I hate New Year’s resolutions for many reasons not the least of which is that I am terrible at them. You’d be hard-pressed to shuffle through the list of resolutions I’ve made over the years and find one I’ve stuck with for more than a month let alone a whole year. It just doesn’t happen, but it’s become culturally expected to have some grand plan to reinvent ourselves in the new year. I hate it.
There are a few other reasons I’m averse to the whole New Year’s resolution thing:
1). For some reason, most of us love the newness of a week, a month and especially a year. “I’ll start dieting tomorrow or after the weekend, or next month when things slow down. Starting January 1 I’m really going to buckle down and get my life organized, lose 50 pounds, get out of debt, etc.”
Steven Covey, author of the best-selling book The 7 Habits of Highly Effective People made a most profound statement when he said this:
“The ability to subordinate an impulse to a value is the essence of a proactive person.”
In other words, tomorrow is not more magical than right now. Big changes start with little everyday, moment-by-moment changes. Want to organize your life? Start by picking up the clutter in one room. Want to get out of debt? Cut up the credit card today. Want to lose weight? Walk away from the Oreos. Better yet, don’t give your food nemesis kitchen real estate in the first place. Want to develop a deeper relationship with God? Turn off the TV right now and start plowing through the pages of Scripture right here, right now. Choices.
2). I love social media as much as the next guy. It’s the perfect virtual rooftop on which to shout to the world my love of cats. However, for me personally, I don’t like it for the self-centered nature it takes on when we use it to help spur on our resolutions making big proclamations for worldwide accountability. In my own experience, I’ve found deep and lasting change comes in the quiet moments when the only other Person involved in my change is the Holy Spirit Himself. No one else is privy to the information we share in an effort to put me on the right track.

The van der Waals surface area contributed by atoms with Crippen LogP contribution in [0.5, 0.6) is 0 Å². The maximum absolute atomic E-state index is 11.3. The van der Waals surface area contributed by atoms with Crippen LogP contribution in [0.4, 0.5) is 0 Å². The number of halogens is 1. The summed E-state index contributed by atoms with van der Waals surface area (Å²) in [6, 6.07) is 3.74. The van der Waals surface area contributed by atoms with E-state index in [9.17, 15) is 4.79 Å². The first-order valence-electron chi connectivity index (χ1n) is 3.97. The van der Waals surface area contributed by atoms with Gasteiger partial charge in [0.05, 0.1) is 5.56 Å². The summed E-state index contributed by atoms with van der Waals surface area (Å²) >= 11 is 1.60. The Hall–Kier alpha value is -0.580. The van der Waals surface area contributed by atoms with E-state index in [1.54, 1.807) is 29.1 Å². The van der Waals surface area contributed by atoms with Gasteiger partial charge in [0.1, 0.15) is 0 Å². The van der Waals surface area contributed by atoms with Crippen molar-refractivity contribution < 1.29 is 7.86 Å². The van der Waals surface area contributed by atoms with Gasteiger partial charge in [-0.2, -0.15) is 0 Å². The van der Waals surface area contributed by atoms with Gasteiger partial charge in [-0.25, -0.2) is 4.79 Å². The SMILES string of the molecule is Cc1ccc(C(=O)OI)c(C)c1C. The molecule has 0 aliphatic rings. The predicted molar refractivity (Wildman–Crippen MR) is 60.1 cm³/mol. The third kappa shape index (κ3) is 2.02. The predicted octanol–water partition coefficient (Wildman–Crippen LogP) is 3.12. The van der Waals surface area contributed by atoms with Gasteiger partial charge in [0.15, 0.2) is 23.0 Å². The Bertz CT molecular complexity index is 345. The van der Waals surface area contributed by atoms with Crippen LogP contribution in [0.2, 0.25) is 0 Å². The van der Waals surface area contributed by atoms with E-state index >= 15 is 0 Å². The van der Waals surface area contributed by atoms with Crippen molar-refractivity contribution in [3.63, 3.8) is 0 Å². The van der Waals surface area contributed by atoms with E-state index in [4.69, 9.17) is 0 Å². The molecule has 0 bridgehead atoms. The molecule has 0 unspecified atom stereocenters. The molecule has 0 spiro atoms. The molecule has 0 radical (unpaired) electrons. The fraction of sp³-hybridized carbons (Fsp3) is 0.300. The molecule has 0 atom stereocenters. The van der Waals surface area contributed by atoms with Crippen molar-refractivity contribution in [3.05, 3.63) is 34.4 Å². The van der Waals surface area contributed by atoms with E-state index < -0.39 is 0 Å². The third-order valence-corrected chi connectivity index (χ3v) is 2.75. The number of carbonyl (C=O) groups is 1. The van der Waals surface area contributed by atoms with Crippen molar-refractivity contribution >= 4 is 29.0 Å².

3). Mainly I hate resolutions because they are performance-driven. The success of them is based on our accomplishments, what we achieve, what we’ve conquered. Instead, I believe that real change starts inside with answering the most basic question: “where is your heart?” It is with this idea in mind that I want to spend the next few weeks dissecting Psalm 112.
“Praise the Lord!
Blessed is the man who fears the Lord,
Who delights greatly in His commandments.
His descendants will be mighty on earth;
The generation of the upright will be blessed.
Wealth and riches will be in his house,
And his righteousness endures forever.
Unto the upright there arises light in the darkness;
He is gracious, and full of compassion, and righteous.
A good man deals graciously and lends;
He will guide his affairs with discretion.
Surely he will never be shaken;
The righteous will be in everlasting remembrance.
He will not be afraid of evil tidings;
His heart is steadfast, trusting in the Lord.
His heart is established;
He will not be afraid,
Until he sees his desire upon his enemies.
He has dispersed abroad,
He has given to the poor;
His righteousness endures forever;
His horn will be exalted with honor.
The wicked will see it and be grieved;
He will gnash his teeth and melt away;
The desire of the wicked shall perish” (Psalm 112, NKJV).
In the exercise world, it is taught that the strength of our core, that is our abs, determines how well we perform in sports and daily activities such as gardening and housework. A strong core improves balance and posture, strengthens the lower back and of course, aids in weight loss. With a strong solid core, the rest of our muscles are able to do their jobs more effectively.
The same could be said of our hearts. With a solid foundation, that is, a heart grounded in Scripture, Godly character is formed from which flow Godly decisions in both simple and difficult experiences. This is a life-long pursuit, and I daresay the noblest of all. If you need a resolution, a goal, a new habit, chase this. For from it many of the other less meaningful pursuits will either lose their allure or find accomplishment beyond your wildest dreams because of the character from which they are built.